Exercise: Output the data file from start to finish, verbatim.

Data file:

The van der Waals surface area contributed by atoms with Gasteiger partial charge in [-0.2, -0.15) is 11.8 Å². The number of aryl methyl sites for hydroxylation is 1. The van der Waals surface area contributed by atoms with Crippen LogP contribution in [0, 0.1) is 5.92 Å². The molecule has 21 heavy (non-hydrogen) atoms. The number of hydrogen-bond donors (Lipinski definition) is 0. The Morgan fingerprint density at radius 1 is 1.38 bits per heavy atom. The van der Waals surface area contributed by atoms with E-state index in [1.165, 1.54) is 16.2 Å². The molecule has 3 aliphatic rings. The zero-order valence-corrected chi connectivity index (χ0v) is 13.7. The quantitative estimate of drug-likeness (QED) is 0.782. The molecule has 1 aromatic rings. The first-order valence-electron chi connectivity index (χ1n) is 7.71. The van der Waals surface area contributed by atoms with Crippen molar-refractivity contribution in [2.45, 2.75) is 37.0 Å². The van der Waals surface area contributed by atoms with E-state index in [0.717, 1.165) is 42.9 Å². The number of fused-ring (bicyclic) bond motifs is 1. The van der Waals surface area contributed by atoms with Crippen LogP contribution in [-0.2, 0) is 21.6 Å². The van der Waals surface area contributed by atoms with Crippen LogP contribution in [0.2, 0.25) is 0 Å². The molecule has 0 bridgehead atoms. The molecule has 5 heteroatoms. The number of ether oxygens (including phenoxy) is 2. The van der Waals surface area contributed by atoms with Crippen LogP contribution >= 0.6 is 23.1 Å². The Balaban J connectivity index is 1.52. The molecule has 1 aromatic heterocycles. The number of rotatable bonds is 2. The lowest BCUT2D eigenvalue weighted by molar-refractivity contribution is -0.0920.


The van der Waals surface area contributed by atoms with Gasteiger partial charge in [-0.2, -0.15) is 11.8 Å². The number of aryl methyl sites for hydroxylation is 1. The van der Waals surface area contributed by atoms with Crippen LogP contribution in [0, 0.1) is 5.92 Å². The molecule has 21 heavy (non-hydrogen) atoms. The number of hydrogen-bond donors (Lipinski definition) is 0. The Morgan fingerprint density at radius 1 is 1.38 bits per heavy atom. The van der Waals surface area contributed by atoms with E-state index in [1.165, 1.54) is 16.2 Å². The molecule has 3 aliphatic rings. The zero-order valence-corrected chi connectivity index (χ0v) is 13.7. The quantitative estimate of drug-likeness (QED) is 0.782. The molecule has 1 aromatic rings. The first-order valence-electron chi connectivity index (χ1n) is 7.71. The van der Waals surface area contributed by atoms with Crippen molar-refractivity contribution in [2.45, 2.75) is 37.0 Å². The van der Waals surface area contributed by atoms with E-state index in [0.717, 1.165) is 42.9 Å². The number of fused-ring (bicyclic) bond motifs is 1. The van der Waals surface area contributed by atoms with Crippen LogP contribution in [-0.2, 0) is 21.6 Å². The van der Waals surface area contributed by atoms with Crippen LogP contribution in [0.2, 0.25) is 0 Å². The molecule has 0 bridgehead atoms. The molecule has 5 heteroatoms. The number of ether oxygens (including phenoxy) is 2. The van der Waals surface area contributed by atoms with Crippen LogP contribution >= 0.6 is 23.1 Å². The Balaban J connectivity index is 1.52. The molecule has 1 aromatic heterocycles. The number of rotatable bonds is 2. The lowest BCUT2D eigenvalue weighted by molar-refractivity contribution is -0.0920.